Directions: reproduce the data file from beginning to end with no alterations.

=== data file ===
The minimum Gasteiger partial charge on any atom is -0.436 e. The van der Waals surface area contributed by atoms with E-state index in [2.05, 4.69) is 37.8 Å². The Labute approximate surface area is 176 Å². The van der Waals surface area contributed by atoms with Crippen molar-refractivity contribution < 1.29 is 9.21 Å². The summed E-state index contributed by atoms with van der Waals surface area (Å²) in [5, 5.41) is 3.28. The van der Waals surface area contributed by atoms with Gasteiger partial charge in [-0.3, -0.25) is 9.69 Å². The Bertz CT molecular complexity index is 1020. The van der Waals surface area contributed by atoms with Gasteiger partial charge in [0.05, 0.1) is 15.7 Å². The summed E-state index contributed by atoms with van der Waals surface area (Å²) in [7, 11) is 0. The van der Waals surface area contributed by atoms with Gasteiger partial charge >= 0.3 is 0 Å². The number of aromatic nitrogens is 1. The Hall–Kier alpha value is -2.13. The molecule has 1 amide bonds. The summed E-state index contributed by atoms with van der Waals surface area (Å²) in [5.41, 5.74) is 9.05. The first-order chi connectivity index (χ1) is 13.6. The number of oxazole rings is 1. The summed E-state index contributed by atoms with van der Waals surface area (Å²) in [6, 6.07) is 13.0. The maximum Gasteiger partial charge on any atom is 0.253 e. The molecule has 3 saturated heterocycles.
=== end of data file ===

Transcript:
The minimum Gasteiger partial charge on any atom is -0.436 e. The van der Waals surface area contributed by atoms with E-state index in [2.05, 4.69) is 37.8 Å². The Labute approximate surface area is 176 Å². The van der Waals surface area contributed by atoms with Crippen molar-refractivity contribution < 1.29 is 9.21 Å². The summed E-state index contributed by atoms with van der Waals surface area (Å²) in [5, 5.41) is 3.28. The van der Waals surface area contributed by atoms with Gasteiger partial charge in [-0.3, -0.25) is 9.69 Å². The Bertz CT molecular complexity index is 1020. The van der Waals surface area contributed by atoms with Gasteiger partial charge in [0.05, 0.1) is 15.7 Å². The summed E-state index contributed by atoms with van der Waals surface area (Å²) in [7, 11) is 0. The van der Waals surface area contributed by atoms with Gasteiger partial charge >= 0.3 is 0 Å². The number of aromatic nitrogens is 1. The Hall–Kier alpha value is -2.13. The molecule has 1 amide bonds. The summed E-state index contributed by atoms with van der Waals surface area (Å²) in [5.41, 5.74) is 9.05. The first-order chi connectivity index (χ1) is 13.6. The number of oxazole rings is 1. The summed E-state index contributed by atoms with van der Waals surface area (Å²) in [6, 6.07) is 13.0. The maximum Gasteiger partial charge on any atom is 0.253 e. The molecule has 3 saturated heterocycles.